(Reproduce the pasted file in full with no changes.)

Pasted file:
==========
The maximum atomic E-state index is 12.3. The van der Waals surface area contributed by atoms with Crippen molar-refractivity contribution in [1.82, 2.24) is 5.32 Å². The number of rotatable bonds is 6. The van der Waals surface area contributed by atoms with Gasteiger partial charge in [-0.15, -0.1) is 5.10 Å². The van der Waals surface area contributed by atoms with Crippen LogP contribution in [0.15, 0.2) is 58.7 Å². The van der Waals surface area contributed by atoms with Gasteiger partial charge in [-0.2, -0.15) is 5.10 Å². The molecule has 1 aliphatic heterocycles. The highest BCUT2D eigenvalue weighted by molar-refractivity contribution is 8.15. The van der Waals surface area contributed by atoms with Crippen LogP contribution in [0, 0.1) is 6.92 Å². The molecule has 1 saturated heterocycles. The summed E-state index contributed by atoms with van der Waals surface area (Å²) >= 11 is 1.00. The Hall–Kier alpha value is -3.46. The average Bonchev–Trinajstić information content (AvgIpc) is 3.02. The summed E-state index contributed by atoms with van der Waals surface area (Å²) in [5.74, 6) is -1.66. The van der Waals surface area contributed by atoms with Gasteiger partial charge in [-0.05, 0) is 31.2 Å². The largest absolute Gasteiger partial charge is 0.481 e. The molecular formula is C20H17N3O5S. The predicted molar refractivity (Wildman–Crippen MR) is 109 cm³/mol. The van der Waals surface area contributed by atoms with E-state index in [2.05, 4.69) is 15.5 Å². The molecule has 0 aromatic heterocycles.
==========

The maximum atomic E-state index is 12.3. The van der Waals surface area contributed by atoms with Crippen molar-refractivity contribution in [1.82, 2.24) is 5.32 Å². The number of rotatable bonds is 6. The van der Waals surface area contributed by atoms with Gasteiger partial charge in [-0.15, -0.1) is 5.10 Å². The van der Waals surface area contributed by atoms with Crippen LogP contribution in [0.15, 0.2) is 58.7 Å². The van der Waals surface area contributed by atoms with Gasteiger partial charge in [-0.2, -0.15) is 5.10 Å². The molecule has 1 aliphatic heterocycles. The highest BCUT2D eigenvalue weighted by molar-refractivity contribution is 8.15. The van der Waals surface area contributed by atoms with Crippen LogP contribution in [0, 0.1) is 6.92 Å². The molecule has 1 saturated heterocycles. The summed E-state index contributed by atoms with van der Waals surface area (Å²) >= 11 is 1.00. The Hall–Kier alpha value is -3.46. The average Bonchev–Trinajstić information content (AvgIpc) is 3.02. The summed E-state index contributed by atoms with van der Waals surface area (Å²) in [5.74, 6) is -1.66. The van der Waals surface area contributed by atoms with Gasteiger partial charge in [-0.05, 0) is 31.2 Å². The largest absolute Gasteiger partial charge is 0.481 e. The molecular formula is C20H17N3O5S. The predicted molar refractivity (Wildman–Crippen MR) is 109 cm³/mol. The van der Waals surface area contributed by atoms with E-state index in [2.05, 4.69) is 15.5 Å². The molecule has 0 aromatic heterocycles.